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Applied Physics Seminar

Thursday, January 12, 2012
4:00pm to 5:30pm
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Watson 104
Probing Inter-Atomic Interactions in a 87Sr Optical Lattice Clock via Precision Spectroscopy
Michael Martin, University of Colorado, Boulder,
Optical lattice clocks based on highly forbidden optical transitions in ensembles of ultracold neutral atoms have the potential to operate at the highest levels of stability due to the parallel interrogation of many atoms. As a direct consequence of the many-particle nature of these systems, understanding and controller interactions between atoms and the resulting density-dependent frequency shifts is crucial for maintaining high accuracy, even for systems utilizing fermionic atoms. Density-dependent shifts have been an important contributor to the 1.4 × 10−16 fractional frequency uncertainty of the fermionic 87Sr optical lattice clock at JILA, and we have recently reduced these shifts to the 10−17 level by changing the lattice geometry. Additionally, when viewed from a different perspective, lattice-trapped atoms represent an intellectually compelling many-body system, and this aspect has non-trivial consequences for high precision spectroscopy. In this talk, I will discuss these developments and present new spectroscopy results obtained with our next-generation sub-Hz laser.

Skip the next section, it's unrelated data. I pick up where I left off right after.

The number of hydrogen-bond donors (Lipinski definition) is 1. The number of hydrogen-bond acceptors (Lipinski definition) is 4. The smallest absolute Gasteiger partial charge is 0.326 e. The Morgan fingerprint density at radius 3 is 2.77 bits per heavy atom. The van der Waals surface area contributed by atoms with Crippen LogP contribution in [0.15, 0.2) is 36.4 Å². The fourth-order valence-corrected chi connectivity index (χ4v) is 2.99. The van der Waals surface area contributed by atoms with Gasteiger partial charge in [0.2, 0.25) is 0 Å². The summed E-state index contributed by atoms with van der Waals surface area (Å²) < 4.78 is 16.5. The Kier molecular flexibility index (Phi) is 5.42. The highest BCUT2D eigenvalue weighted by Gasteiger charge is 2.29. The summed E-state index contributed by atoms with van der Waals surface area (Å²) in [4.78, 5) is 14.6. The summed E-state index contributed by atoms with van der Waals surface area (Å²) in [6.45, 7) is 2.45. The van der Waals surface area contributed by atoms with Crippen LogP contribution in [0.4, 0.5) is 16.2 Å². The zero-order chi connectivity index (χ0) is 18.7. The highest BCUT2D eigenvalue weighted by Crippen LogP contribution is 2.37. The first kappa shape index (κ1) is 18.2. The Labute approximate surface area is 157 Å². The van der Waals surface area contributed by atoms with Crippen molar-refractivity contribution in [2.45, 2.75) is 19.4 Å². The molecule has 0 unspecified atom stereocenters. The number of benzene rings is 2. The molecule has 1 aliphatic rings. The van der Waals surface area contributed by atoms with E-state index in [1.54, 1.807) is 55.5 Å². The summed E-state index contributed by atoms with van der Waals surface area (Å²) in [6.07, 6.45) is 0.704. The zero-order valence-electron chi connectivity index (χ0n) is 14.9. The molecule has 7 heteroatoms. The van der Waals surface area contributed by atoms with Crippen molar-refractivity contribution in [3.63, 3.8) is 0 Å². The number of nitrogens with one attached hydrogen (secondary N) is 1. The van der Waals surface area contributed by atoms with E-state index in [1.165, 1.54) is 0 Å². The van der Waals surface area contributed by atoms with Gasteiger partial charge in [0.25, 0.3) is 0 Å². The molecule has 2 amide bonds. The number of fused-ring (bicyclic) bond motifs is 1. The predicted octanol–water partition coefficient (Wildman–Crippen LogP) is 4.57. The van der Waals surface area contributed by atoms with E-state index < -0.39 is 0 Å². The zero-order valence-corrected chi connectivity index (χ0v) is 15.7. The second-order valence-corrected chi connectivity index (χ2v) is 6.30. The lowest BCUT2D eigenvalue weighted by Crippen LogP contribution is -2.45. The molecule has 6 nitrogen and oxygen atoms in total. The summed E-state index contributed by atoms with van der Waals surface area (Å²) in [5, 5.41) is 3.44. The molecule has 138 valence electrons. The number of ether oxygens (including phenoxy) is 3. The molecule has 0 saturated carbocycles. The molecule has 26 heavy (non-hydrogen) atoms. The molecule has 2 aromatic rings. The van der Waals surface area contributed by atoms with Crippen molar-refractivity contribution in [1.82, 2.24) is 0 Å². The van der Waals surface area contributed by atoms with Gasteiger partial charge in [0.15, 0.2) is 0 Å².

For more information, please contact Christy Jenstad by phone at 8124 or by email at [email protected].